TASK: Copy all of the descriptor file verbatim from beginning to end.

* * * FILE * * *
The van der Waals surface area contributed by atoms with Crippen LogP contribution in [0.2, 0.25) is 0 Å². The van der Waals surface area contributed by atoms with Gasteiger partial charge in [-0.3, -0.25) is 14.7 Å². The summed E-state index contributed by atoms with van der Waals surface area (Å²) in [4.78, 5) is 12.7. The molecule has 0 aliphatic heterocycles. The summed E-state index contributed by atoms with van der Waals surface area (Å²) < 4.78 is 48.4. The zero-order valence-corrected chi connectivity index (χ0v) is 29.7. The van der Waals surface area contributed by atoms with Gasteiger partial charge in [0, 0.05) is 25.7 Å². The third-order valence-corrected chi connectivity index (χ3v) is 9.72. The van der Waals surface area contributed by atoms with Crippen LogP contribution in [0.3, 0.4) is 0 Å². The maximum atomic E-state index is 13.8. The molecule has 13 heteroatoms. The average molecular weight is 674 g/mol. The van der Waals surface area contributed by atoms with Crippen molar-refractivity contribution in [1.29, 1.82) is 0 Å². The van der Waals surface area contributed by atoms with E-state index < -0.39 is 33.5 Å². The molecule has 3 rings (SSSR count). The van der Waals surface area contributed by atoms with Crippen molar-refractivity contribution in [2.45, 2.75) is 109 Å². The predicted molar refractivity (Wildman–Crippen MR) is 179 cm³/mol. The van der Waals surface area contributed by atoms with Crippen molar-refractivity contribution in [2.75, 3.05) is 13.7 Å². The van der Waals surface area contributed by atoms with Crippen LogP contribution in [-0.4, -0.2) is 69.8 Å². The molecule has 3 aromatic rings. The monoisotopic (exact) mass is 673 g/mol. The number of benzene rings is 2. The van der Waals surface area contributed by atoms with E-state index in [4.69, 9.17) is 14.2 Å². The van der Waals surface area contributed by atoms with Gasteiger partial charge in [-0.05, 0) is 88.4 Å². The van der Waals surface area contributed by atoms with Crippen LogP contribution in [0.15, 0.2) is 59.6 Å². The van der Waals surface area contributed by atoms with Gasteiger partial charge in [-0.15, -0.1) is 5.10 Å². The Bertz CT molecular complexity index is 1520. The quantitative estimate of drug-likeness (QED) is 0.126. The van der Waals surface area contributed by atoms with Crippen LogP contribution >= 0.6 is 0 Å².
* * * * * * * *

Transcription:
The van der Waals surface area contributed by atoms with Crippen LogP contribution in [0.2, 0.25) is 0 Å². The van der Waals surface area contributed by atoms with Gasteiger partial charge in [-0.3, -0.25) is 14.7 Å². The summed E-state index contributed by atoms with van der Waals surface area (Å²) in [4.78, 5) is 12.7. The molecule has 0 aliphatic heterocycles. The summed E-state index contributed by atoms with van der Waals surface area (Å²) < 4.78 is 48.4. The zero-order valence-corrected chi connectivity index (χ0v) is 29.7. The van der Waals surface area contributed by atoms with Gasteiger partial charge in [0, 0.05) is 25.7 Å². The third-order valence-corrected chi connectivity index (χ3v) is 9.72. The van der Waals surface area contributed by atoms with Crippen LogP contribution in [0.3, 0.4) is 0 Å². The maximum atomic E-state index is 13.8. The molecule has 13 heteroatoms. The average molecular weight is 674 g/mol. The van der Waals surface area contributed by atoms with Crippen molar-refractivity contribution in [1.29, 1.82) is 0 Å². The van der Waals surface area contributed by atoms with E-state index < -0.39 is 33.5 Å². The molecule has 3 rings (SSSR count). The van der Waals surface area contributed by atoms with Crippen molar-refractivity contribution in [2.45, 2.75) is 109 Å². The predicted molar refractivity (Wildman–Crippen MR) is 179 cm³/mol. The van der Waals surface area contributed by atoms with Crippen molar-refractivity contribution in [2.75, 3.05) is 13.7 Å². The van der Waals surface area contributed by atoms with Crippen LogP contribution in [-0.4, -0.2) is 69.8 Å². The molecule has 3 aromatic rings. The monoisotopic (exact) mass is 673 g/mol. The number of benzene rings is 2. The van der Waals surface area contributed by atoms with E-state index in [4.69, 9.17) is 14.2 Å². The van der Waals surface area contributed by atoms with Gasteiger partial charge in [-0.05, 0) is 88.4 Å². The van der Waals surface area contributed by atoms with Crippen LogP contribution in [0.15, 0.2) is 59.6 Å². The van der Waals surface area contributed by atoms with Gasteiger partial charge in [-0.15, -0.1) is 5.10 Å². The Bertz CT molecular complexity index is 1520. The quantitative estimate of drug-likeness (QED) is 0.126. The van der Waals surface area contributed by atoms with Crippen LogP contribution >= 0.6 is 0 Å².